A simple example would be for a library management application; you would have 2 models, for example,
from django.db import models class student(models.Model): roll_no = models.IntegerField(primary_key=True) first_name = models.CharField(max_length=30) last_name = models.CharField(max_length=30)
Here we have given roll_no a primary key to the student model, but even if we don’t give a primary key to any attribute, Django would automatically assign an attribute called
id, which would be automatically assigned and incremented on the creation of new rows.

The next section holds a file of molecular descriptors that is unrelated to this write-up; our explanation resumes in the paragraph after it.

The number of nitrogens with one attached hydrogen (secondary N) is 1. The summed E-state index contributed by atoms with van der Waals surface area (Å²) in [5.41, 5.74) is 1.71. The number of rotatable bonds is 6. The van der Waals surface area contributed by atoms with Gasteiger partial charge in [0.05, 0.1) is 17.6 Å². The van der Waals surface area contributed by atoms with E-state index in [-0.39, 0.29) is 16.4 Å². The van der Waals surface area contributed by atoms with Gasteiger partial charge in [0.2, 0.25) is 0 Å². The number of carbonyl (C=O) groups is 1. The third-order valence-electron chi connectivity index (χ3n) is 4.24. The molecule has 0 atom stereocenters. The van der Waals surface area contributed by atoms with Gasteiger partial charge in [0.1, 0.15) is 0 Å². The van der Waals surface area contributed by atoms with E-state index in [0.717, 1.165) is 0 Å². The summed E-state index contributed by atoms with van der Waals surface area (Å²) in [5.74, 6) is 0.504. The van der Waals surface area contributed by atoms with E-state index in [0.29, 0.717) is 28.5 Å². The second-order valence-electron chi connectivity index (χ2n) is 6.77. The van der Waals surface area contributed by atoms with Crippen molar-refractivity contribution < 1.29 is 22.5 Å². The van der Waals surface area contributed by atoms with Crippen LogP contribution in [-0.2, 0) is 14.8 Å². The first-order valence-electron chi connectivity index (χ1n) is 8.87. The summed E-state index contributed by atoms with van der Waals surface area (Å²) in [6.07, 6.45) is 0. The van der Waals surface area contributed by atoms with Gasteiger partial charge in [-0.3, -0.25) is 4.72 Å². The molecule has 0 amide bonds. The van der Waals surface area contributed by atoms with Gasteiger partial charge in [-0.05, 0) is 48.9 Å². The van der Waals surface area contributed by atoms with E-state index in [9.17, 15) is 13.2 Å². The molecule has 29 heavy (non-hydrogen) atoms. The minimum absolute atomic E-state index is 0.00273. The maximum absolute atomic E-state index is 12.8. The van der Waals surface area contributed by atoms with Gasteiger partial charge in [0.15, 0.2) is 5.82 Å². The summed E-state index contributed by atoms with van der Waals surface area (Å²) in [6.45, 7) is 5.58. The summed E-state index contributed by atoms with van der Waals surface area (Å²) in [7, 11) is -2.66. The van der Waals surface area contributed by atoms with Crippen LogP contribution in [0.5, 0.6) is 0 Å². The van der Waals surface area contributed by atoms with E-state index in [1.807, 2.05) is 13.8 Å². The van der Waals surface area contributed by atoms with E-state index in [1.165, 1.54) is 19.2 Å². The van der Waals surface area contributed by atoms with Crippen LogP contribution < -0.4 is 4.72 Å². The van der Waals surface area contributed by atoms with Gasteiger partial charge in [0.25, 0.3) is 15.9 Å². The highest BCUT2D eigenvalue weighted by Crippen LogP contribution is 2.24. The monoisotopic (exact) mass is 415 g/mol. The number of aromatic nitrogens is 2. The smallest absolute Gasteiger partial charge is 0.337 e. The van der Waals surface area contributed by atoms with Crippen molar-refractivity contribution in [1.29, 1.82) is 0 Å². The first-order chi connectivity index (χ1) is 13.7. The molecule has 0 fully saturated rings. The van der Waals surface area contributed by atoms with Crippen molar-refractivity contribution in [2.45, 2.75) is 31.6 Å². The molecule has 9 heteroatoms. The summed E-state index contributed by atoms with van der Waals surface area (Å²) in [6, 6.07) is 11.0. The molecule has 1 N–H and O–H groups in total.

Now you can just import this model into your
views or in a project and interact with it by simply creating an object of that model.
Django has many inbuilt Fields available, or even you can create your own as well.
Django also supports relationships between models,
Django’s detailed doc for Models
if you want to reproduce, please indicate the source:
Getting started with django-models – Django Model example - CodeDay